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Funding Remains an Issue for Adult Literacy and Basic Education Programs

A new survey of ProLiteracy adult literacy and basic education member organizations finds the overall funding for these programs has shrunk by almost $16 million in the last two years.

Additionally, ProLiteracy programs show a five-year trend of receiving less federal and state funding. In 2007-08, 49 percent of programs received federal and/or state funding; that figure has fallen to 38 percent in 2011-12. Five years ago, state funding made up 25 percent of a program’s overall budget. Now, that same source of funding accounts for only 18 percent of a program’s overall budget.

ProLiteracy’s Annual Member Statistical Report (PDF) also shows that, in our member programs:

  • The percentage of enrolled students who read below a third-grade level—barely able to understand compound words or identify nouns and verbs well enough to fill out an application, read a food label, or even read a simple story to a child—has risen to 25 percent.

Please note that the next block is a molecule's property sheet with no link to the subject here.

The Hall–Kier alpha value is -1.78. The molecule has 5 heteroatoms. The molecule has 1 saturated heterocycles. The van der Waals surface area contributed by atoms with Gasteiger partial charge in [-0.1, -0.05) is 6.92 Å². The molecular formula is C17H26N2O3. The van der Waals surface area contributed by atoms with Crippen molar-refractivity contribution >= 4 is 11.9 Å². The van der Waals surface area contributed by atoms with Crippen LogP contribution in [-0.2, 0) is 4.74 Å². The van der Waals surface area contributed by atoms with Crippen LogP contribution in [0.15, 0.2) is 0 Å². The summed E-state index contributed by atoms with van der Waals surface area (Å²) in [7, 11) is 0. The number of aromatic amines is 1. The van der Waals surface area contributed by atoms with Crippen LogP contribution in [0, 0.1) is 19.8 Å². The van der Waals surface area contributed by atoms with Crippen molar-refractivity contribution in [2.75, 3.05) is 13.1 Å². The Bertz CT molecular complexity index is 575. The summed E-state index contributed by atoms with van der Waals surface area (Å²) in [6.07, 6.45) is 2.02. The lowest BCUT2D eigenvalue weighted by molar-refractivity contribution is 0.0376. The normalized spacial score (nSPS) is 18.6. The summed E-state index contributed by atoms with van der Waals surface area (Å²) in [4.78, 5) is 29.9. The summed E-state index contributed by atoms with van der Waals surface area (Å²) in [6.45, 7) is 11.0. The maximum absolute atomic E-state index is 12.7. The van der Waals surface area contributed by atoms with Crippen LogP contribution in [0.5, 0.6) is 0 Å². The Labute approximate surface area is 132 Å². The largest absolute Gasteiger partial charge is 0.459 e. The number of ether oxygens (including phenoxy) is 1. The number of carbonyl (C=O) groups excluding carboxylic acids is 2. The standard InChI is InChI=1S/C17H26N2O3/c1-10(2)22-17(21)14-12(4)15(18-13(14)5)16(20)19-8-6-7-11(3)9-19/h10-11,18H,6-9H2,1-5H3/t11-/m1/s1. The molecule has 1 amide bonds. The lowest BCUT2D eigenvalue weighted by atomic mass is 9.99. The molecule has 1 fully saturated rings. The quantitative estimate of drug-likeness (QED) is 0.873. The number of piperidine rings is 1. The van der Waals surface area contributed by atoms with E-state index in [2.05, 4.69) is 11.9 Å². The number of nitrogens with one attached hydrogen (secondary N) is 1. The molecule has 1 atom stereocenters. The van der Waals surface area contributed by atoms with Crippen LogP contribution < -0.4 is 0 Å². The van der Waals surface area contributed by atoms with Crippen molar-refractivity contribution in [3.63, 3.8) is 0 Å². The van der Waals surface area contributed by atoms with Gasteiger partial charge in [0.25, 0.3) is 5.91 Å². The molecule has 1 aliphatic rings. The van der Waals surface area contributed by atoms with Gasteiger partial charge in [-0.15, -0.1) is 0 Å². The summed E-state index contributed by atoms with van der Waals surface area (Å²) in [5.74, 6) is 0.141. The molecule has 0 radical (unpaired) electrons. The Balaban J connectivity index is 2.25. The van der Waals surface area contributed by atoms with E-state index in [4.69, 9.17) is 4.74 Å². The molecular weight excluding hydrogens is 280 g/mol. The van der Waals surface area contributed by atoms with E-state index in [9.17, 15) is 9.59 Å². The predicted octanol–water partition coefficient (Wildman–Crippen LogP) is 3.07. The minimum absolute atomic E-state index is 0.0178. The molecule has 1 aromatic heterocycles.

• The majority of enrolled students are in their prime earning years, ranging in age from 25-59.
  • 67 percent of enrolled students have less than a high school education. This aligns with a  ecent Education Week survey, which found that 1.3 million American adults fail to complete high school every year.
  • 50 percent of new English language students are not literate in their native language, which underscores the need to include literacy as a pathway to citizenship in any immigration proposal.

One thousand of ProLiteracy’s member programs were surveyed through the 2011-12 Annual Member Report. Extrapolated data in the Statistical Report are based on 45 percent of Annual Member Reports submitted.

Questions about this report can be directed to Michele Diecuch, director of membership and field services, at (315) 214-2576. Media queries can be directed to Amy Schmitz, director of communications, at (315) 214-2580.


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